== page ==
Prof. Kwesi Botchwey speaking on Ghana’s economy.
Ghana’s longest serving Minister for Finance, Professor Kwesi Botchwey, has stated that the Cedi is not a strong currency to support overspending by government.
According to him, ‘Ghana cannot afford to live beyond its means because the cedi is not a strong currency to support overspending. Developed countries like the United States and Britain can get away with living above their means because their currencies area good store of value.’
He made the assertion during a lecture delivered on Tuesday at the 3 rd Distinguished Speaker Series organised by the Central University College at Miotso near Tema.
He bemoaned excessive government expenditure, which he said had imposed certain rigidity on the national budget.
He explained that ‘a number of factors has led, in recent times, to an erosion of the country’s credibility in the markets among other development partners and importantly in the eyes of the public, among them the missing of macroeconomic targets for two consecutive years, with budget outcome deviating significantly from published forecasts and surprises, some would say panic driven changes in the foreign exchanges market regulations.
‘In last year’s budget alone, two terms alone, the wage bill and interest cost on public debt accounted for 82 percent of total revenue, leaving a paltry 18 percent for everything else, including vital capital expenditure. This is a challenge, which has not been fully understood or sufficiently in public discourse.
‘For 2014, the situation is even dire. Out of a projected total revenue of just over 24 billion cedis, statutory and quasi statutory spending, namely the wage bill, pension, gratuities, social security, interest cost, external loan repayments and transfers to statutory fund (DACF, GETFund, NHIS, and the Road Fund) take 101.2 percent.’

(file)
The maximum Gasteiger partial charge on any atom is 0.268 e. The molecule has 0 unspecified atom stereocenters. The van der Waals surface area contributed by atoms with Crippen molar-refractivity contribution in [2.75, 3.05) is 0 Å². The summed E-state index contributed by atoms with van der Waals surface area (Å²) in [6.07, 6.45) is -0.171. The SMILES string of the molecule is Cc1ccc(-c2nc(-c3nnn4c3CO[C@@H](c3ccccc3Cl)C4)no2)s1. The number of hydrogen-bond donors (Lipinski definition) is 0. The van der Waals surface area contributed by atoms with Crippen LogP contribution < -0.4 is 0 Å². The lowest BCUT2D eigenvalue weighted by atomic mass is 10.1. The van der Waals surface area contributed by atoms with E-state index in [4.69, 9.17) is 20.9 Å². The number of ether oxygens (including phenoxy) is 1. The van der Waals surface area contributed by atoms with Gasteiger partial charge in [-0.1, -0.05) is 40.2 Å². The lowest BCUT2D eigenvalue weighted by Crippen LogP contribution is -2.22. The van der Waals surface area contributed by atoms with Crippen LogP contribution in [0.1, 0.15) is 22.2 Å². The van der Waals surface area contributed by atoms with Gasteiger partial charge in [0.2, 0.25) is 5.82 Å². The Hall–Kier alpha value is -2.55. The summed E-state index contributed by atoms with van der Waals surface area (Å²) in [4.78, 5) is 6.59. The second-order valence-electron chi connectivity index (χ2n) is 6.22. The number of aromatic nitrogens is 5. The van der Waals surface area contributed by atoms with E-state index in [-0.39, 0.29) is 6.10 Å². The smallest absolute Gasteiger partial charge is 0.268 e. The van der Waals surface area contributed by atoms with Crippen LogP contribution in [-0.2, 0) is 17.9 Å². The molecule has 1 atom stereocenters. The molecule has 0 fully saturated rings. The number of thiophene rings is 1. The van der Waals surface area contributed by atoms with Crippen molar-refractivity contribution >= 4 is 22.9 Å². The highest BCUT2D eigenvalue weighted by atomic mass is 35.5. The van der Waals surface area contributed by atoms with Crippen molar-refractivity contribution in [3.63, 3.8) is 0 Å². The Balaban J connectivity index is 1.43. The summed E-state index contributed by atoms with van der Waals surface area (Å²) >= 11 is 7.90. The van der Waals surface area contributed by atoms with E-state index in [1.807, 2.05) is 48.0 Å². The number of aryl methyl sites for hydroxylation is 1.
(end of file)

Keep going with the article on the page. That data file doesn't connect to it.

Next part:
He said the target set for the medium-term in the proposed home-grown financial and economic policy framework may not be easily attainable, especially the target of reducing the wage bill from 57 percent to 35 percent by 2017.
‘So we are basically living beyond our means and must borrow from the domestic and external markets to finance the deficits, including sovereign bond issues from the capital markets.
‘As a consequence of such borrowing in recent times, our public indebtedness has just about reached the limits of our external liability at the same time, our graduation to lower middle-income status has reduced our access to concessional long-term financing from multi-lateral institutions like the World Bank.
He indicated that ‘borrowing from international markets thus carries its own conditions and are not markedly different from the conditions from borrowing from International Monitory Fund (IMF).’
‘The country can decide that we will not go to IMF for funds; we can decide that instead of medium term drawings from the IMF at lower cost, we will borrow from international markets at greater costs and short tenure and with pretty much the same conditions.
‘Unless this is done, it will be difficult to deal with the challenges for restoring macroeconomic stability and come to grips with difficult issues like our public sector wage policy.
From Vincent Kubi, Miotso
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